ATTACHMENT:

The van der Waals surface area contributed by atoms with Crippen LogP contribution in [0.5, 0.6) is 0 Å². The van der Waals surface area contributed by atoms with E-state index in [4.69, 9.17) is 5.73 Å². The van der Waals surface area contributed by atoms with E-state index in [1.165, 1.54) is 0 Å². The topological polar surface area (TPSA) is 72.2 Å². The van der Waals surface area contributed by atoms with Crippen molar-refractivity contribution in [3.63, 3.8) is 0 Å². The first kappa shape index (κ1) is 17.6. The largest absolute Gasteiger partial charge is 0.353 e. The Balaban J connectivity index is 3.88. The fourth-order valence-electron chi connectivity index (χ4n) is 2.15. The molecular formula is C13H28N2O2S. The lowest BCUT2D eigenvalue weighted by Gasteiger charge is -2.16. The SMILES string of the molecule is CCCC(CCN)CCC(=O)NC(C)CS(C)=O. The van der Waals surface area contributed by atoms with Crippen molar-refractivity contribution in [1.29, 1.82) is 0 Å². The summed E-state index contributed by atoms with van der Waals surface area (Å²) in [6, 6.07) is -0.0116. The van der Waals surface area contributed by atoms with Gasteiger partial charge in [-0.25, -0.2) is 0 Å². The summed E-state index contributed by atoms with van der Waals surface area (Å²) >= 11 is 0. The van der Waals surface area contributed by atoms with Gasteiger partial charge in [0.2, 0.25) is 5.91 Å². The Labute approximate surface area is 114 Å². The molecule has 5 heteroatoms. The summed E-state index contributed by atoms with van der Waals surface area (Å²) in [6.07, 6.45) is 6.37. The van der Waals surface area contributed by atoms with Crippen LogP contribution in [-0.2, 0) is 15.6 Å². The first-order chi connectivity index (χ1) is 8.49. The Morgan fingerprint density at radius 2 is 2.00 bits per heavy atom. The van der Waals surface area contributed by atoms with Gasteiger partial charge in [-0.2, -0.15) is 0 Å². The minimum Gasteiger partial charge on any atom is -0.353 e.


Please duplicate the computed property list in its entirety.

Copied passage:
The van der Waals surface area contributed by atoms with Crippen LogP contribution in [0.5, 0.6) is 0 Å². The van der Waals surface area contributed by atoms with E-state index in [4.69, 9.17) is 5.73 Å². The van der Waals surface area contributed by atoms with E-state index in [1.165, 1.54) is 0 Å². The topological polar surface area (TPSA) is 72.2 Å². The van der Waals surface area contributed by atoms with Crippen molar-refractivity contribution in [3.63, 3.8) is 0 Å². The first kappa shape index (κ1) is 17.6. The largest absolute Gasteiger partial charge is 0.353 e. The Balaban J connectivity index is 3.88. The fourth-order valence-electron chi connectivity index (χ4n) is 2.15. The molecular formula is C13H28N2O2S. The lowest BCUT2D eigenvalue weighted by Gasteiger charge is -2.16. The SMILES string of the molecule is CCCC(CCN)CCC(=O)NC(C)CS(C)=O. The van der Waals surface area contributed by atoms with Crippen molar-refractivity contribution in [1.29, 1.82) is 0 Å². The summed E-state index contributed by atoms with van der Waals surface area (Å²) in [6, 6.07) is -0.0116. The van der Waals surface area contributed by atoms with Gasteiger partial charge in [-0.25, -0.2) is 0 Å². The summed E-state index contributed by atoms with van der Waals surface area (Å²) >= 11 is 0. The van der Waals surface area contributed by atoms with Gasteiger partial charge in [0.2, 0.25) is 5.91 Å². The Labute approximate surface area is 114 Å². The molecule has 5 heteroatoms. The summed E-state index contributed by atoms with van der Waals surface area (Å²) in [6.07, 6.45) is 6.37. The van der Waals surface area contributed by atoms with Crippen LogP contribution in [-0.2, 0) is 15.6 Å². The first-order chi connectivity index (χ1) is 8.49. The Morgan fingerprint density at radius 2 is 2.00 bits per heavy atom. The van der Waals surface area contributed by atoms with Gasteiger partial charge in [-0.2, -0.15) is 0 Å². The minimum Gasteiger partial charge on any atom is -0.353 e.